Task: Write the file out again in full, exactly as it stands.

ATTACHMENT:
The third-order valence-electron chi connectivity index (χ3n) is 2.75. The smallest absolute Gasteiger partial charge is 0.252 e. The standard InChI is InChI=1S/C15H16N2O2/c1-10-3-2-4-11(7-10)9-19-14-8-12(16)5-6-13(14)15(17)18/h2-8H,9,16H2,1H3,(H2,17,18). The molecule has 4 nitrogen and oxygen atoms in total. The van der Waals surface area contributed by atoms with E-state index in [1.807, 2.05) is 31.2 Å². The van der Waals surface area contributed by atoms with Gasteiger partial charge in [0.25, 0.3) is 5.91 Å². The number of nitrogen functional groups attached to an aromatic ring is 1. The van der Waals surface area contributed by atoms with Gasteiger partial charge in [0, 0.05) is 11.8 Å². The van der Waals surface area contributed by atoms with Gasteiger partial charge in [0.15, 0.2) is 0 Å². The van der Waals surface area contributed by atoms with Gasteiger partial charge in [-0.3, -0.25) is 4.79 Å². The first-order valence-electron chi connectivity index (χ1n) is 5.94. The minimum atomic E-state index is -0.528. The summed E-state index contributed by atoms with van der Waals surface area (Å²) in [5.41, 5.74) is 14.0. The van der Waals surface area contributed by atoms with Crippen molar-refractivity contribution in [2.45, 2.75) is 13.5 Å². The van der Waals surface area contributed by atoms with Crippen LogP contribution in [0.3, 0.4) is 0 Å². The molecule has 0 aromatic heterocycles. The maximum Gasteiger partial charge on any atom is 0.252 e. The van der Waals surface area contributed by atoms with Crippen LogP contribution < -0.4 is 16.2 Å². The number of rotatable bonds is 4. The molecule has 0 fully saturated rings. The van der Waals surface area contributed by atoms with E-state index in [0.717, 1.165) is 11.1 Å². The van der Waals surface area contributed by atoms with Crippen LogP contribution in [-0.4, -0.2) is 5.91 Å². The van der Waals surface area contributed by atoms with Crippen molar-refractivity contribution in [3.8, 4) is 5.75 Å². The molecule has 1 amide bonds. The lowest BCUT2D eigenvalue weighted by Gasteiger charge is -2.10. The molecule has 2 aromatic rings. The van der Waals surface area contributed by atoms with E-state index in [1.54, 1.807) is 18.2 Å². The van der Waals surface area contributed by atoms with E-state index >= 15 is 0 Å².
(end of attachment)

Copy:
The third-order valence-electron chi connectivity index (χ3n) is 2.75. The smallest absolute Gasteiger partial charge is 0.252 e. The standard InChI is InChI=1S/C15H16N2O2/c1-10-3-2-4-11(7-10)9-19-14-8-12(16)5-6-13(14)15(17)18/h2-8H,9,16H2,1H3,(H2,17,18). The molecule has 4 nitrogen and oxygen atoms in total. The van der Waals surface area contributed by atoms with E-state index in [1.807, 2.05) is 31.2 Å². The van der Waals surface area contributed by atoms with Gasteiger partial charge in [0.25, 0.3) is 5.91 Å². The number of nitrogen functional groups attached to an aromatic ring is 1. The van der Waals surface area contributed by atoms with Gasteiger partial charge in [0, 0.05) is 11.8 Å². The van der Waals surface area contributed by atoms with Gasteiger partial charge in [0.15, 0.2) is 0 Å². The van der Waals surface area contributed by atoms with Gasteiger partial charge in [-0.3, -0.25) is 4.79 Å². The first-order valence-electron chi connectivity index (χ1n) is 5.94. The minimum atomic E-state index is -0.528. The summed E-state index contributed by atoms with van der Waals surface area (Å²) in [5.41, 5.74) is 14.0. The van der Waals surface area contributed by atoms with Crippen molar-refractivity contribution in [2.45, 2.75) is 13.5 Å². The van der Waals surface area contributed by atoms with Crippen LogP contribution in [0.3, 0.4) is 0 Å². The molecule has 0 aromatic heterocycles. The maximum Gasteiger partial charge on any atom is 0.252 e. The van der Waals surface area contributed by atoms with Crippen LogP contribution < -0.4 is 16.2 Å². The number of rotatable bonds is 4. The molecule has 0 fully saturated rings. The van der Waals surface area contributed by atoms with E-state index in [0.717, 1.165) is 11.1 Å². The van der Waals surface area contributed by atoms with Crippen LogP contribution in [-0.4, -0.2) is 5.91 Å². The van der Waals surface area contributed by atoms with Crippen molar-refractivity contribution in [3.8, 4) is 5.75 Å². The molecule has 1 amide bonds. The lowest BCUT2D eigenvalue weighted by Gasteiger charge is -2.10. The molecule has 2 aromatic rings. The van der Waals surface area contributed by atoms with E-state index in [1.54, 1.807) is 18.2 Å². The van der Waals surface area contributed by atoms with E-state index >= 15 is 0 Å².